LONDON -- Pharmaceutical group AstraZeneca (LSE: AZN ) (NYSE: AZN ) was in the headlines at the weekend after the Telegraph anonymously quoted a top-five shareholder speaking out over the uphill struggle facing the FTSE 100 member, while insisting chief executive Pascal Soriot is the right man for the job.
The major shareholder claimed AstraZeneca faces "tremendous operational challenges" to develop a new pipeline of successful products against a backdrop of regulatory hurdles, company restructuring, and austerity-driven pricing.
However, the shareholder apparently remains confident the company is moving in the right direction, by simplifying the business and focusing on organic growth through internal R&D, rather than "disruptive" major takeovers.
AstraZeneca could face a potentially awkward annual general meeting this Thursday, after the Local Authority Pension Fund Forum, which owns 2% of the company, advised its members to vote against the "golden hello" pay package awarded to Soriot.
The generous payout, worth up to 11 million pounds this year, includes 1 million pounds in compensation for Soriot's lost bonus at previous employer Roche.
AstraZeneca responded in a statement:
Our remuneration policy promotes long-term, sustainable growth in shareholder value. We are committed to levels of remuneration that are sufficient to attract, retain and motivate senior employees of the requisite quality, while avoiding paying more than is necessary.
Since joining the company in October, Soriot has made sweeping changes to the company's management, and in March unveiled a "new strategy to return to growth and achieve scientific leadership."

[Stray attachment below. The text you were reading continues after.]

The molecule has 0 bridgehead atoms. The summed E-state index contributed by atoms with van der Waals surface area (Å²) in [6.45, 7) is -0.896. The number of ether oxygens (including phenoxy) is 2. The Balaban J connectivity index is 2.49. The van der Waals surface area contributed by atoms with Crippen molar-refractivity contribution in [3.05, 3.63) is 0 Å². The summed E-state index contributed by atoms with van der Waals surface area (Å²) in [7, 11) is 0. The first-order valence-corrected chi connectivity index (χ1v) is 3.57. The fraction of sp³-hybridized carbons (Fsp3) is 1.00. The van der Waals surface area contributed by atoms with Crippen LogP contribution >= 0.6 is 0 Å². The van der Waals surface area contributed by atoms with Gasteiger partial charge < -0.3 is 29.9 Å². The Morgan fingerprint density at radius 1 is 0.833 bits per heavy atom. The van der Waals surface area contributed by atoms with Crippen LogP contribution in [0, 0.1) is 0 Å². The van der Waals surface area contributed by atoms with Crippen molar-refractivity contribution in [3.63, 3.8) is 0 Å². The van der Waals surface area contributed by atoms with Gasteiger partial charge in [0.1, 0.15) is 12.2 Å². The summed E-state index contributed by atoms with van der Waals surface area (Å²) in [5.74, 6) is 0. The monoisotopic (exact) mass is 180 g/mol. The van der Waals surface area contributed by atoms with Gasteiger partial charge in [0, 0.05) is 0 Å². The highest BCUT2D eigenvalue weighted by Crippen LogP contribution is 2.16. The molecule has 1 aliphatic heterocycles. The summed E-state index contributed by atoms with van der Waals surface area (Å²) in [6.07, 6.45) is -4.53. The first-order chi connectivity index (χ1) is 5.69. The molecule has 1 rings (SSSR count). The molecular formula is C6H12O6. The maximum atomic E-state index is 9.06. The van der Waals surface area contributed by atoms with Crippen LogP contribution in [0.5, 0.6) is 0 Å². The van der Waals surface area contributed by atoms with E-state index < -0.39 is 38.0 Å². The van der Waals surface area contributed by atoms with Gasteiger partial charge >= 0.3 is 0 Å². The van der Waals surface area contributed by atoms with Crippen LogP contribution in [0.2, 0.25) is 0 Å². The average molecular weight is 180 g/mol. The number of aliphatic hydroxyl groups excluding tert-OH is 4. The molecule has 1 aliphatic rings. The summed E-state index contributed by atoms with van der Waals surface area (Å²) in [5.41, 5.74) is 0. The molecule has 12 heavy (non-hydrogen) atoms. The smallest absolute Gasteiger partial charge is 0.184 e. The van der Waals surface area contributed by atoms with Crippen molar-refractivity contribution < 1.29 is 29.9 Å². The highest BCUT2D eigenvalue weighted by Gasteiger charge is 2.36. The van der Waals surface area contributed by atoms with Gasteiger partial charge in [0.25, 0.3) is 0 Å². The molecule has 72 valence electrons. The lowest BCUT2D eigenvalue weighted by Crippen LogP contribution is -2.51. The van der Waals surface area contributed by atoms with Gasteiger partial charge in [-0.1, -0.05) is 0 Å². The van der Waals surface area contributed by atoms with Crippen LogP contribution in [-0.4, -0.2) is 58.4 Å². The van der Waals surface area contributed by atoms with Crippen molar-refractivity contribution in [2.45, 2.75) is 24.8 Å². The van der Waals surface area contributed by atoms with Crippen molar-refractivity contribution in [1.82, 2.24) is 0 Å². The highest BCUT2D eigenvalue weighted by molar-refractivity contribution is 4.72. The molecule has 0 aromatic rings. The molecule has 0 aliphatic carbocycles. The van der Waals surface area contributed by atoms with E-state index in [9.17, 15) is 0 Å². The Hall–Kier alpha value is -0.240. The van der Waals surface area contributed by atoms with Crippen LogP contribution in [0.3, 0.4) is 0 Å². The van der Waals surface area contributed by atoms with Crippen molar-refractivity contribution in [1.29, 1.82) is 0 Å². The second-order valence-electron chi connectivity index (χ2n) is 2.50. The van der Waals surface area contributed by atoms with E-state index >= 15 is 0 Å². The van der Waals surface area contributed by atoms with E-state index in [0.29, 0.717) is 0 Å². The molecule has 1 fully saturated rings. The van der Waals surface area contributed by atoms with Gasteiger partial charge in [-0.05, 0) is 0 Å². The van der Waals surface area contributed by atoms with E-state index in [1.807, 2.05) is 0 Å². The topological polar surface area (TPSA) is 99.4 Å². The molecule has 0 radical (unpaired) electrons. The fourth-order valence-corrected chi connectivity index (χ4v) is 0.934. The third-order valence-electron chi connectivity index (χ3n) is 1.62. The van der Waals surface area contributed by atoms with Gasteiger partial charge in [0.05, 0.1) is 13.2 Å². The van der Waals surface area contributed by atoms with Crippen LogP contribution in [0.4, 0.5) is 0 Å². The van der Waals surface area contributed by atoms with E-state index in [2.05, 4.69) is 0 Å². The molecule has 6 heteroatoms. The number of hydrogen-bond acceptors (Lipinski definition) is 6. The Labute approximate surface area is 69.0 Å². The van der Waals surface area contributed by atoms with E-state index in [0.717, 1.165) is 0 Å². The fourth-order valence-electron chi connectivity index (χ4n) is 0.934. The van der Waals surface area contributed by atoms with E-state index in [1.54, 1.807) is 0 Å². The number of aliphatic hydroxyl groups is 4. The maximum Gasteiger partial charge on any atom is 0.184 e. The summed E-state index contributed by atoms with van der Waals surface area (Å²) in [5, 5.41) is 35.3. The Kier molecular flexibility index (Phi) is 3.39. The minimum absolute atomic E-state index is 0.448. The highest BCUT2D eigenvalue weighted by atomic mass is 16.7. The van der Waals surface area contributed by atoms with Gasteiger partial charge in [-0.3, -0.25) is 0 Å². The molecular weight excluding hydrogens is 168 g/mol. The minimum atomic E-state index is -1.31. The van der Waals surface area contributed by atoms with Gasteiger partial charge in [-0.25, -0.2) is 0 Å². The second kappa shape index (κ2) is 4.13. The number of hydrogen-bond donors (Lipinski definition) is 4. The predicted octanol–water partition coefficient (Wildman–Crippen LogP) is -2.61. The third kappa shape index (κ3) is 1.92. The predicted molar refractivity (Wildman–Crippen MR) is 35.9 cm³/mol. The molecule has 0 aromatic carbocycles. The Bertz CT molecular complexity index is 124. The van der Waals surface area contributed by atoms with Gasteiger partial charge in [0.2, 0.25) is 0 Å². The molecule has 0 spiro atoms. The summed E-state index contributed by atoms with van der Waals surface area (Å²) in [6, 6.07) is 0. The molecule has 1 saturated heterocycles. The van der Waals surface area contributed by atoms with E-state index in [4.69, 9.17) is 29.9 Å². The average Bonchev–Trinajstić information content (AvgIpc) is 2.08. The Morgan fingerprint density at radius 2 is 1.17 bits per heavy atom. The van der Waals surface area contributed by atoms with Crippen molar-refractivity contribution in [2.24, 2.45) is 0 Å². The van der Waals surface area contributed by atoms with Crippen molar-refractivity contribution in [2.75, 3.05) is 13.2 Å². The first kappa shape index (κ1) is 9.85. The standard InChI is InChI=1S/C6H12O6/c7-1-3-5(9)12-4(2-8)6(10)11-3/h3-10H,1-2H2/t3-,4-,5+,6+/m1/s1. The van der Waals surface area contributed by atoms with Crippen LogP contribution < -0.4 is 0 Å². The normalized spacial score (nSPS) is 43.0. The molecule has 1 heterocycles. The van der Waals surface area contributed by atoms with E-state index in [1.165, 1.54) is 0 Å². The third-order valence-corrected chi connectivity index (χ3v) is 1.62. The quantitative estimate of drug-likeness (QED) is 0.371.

In a six-point plain, he emphasized "dramatically simplifying the business," "rebuilding the R&D engine" and "launching a steady flow of specialty care products."
Speaking ahead of last month's Investor Day briefing, Soriot laid out his vision:
AstraZeneca is committed to delivering great medicines to patients through innovative science and excellence in development and commercialization Our vision is clear -- to be a global biopharmaceutical company with a focused portfolio in core therapy areas. We see no case for diversification.
I'm confident that we have set out on the right path to return to growth and achieve scientific leadership, and I'm equally confident that our people possess the talent, determination and focus to deliver for patients as well as our shareholders.
The company will report its first-quarter results this Thursday. With a market cap of 42 billion pounds, AstraZeneca trades at around 9.5 times expected earnings and on an impressive prospective dividend yield of 5.6%.
While that yield might appear attractive, there aren't many global companies whose dividend can match the long-term stability or visibility laid out by "The Motley Fool's Top Income Stock For 2013."
In fact, the Fool's choice recently revealed its dividend supports a market-beating 5.1% yield, would increase "at least in line with the rate of UK inflation for the foreseeable future," and has been subject to stress tests under different economic and business scenarios.
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